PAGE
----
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I am trying to reverse a list using a recursive function. Unfortunatley I am fairly new to recursion. Is this possible? That is my code thus far

def stringRev (word):
    worLen = len(word)
    if worLen == 1:
        return word
    return (word[-1]) + stringRev(word[:-1])

listWord = ["hey", "there", "jim"]
print(stringRev(listWord))
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3  
Your function works. It's the input to the function which is wrong. –  mgilson Mar 1 '13 at 17:07

3 Answers 3

up vote 3 down vote accepted

Your problem is that (word[-1]) is a string, not a list. So you are trying to add/concatenate a string and a list. I changed that expression to [word[-1]] to create a list.

>>> def stringRev (word):
...     worLen = len(word)
...     if worLen == 1:
...         return word
...     return [word[-1]] + stringRev(word[:-1])
... 
>>> listWord = ["hey", "there", "jim"]
>>> print(stringRev(listWord))
['jim', 'there', 'hey']
>>> 

PS. It would be helpful if you included the error you received when running your code: TypeError: Can't convert 'list' object to str implicitly

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To reverse the order of the elements of the list, change:

return (word[-1]) + stringRev(word[:-1])

to

return [word[-1]] + stringRev(word[:-1])

(note the square brackets).

The problem is that you are trying to concatenate a string (word[-1]) with a list (word[:-1]).

The problem is that your function is expecting a single word, yet you're calling it with a list of words.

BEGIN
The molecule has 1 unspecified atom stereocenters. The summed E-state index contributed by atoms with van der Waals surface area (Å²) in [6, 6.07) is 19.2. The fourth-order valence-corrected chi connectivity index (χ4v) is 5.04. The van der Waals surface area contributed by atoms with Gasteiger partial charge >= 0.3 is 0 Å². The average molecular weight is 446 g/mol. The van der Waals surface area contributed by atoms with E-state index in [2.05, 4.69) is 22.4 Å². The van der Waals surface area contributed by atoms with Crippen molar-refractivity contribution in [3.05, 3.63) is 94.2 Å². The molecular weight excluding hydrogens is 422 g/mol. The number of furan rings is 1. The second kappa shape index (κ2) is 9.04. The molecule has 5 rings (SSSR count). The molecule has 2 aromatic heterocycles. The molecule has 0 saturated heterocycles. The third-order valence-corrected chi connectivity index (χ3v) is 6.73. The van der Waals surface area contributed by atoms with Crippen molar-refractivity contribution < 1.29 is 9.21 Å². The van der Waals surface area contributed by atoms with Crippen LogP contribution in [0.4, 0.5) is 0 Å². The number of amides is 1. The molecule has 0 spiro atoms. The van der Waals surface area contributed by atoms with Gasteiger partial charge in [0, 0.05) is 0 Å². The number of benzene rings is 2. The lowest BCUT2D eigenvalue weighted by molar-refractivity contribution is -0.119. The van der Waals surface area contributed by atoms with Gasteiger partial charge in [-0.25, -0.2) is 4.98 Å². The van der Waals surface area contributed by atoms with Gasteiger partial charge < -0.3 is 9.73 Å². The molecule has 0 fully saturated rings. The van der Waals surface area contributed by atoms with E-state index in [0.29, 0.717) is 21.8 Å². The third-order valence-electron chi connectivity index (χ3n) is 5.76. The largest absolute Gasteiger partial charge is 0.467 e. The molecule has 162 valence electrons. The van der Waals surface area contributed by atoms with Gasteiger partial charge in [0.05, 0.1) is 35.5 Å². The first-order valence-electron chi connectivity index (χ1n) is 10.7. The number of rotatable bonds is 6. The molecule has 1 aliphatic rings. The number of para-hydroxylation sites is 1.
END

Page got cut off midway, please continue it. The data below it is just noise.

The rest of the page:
If you call it as follows, you'll see that it works just fine:

for word in ["hey", "there", "jim"]:
    print(stringRev(word))

Or, if you wish to store the reversed strings in a list:

l = [stringRev(w) for w in ["hey", "there", "jim"]]

The one corner case where your function would fail is the empty string. I don't know whether that's a valid input, so it could be a non-issue (but trivial to fix nonetheless).

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Im trying to reverse the order of the elements –  Ark Angel Mar 1 '13 at 17:14
    
@ArkAngel: Oh, I see. Answer updated. –  NPE Mar 1 '13 at 17:19

If you want it done in Python:

reversed(listWord)

assuming word is a list or a tuple

http://docs.python.org/2/library/functions.html#reversed

And to get a list:

list(reversed(listWord))

should work

But if you want an algorithm, I guess reversed is not your friend !

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2  
Note that reversed doesn't return a string. It gives you an iterable object. For that reason, you'll often see s[::-1] to reverse a sequence as well. –  mgilson Mar 1 '13 at 17:13

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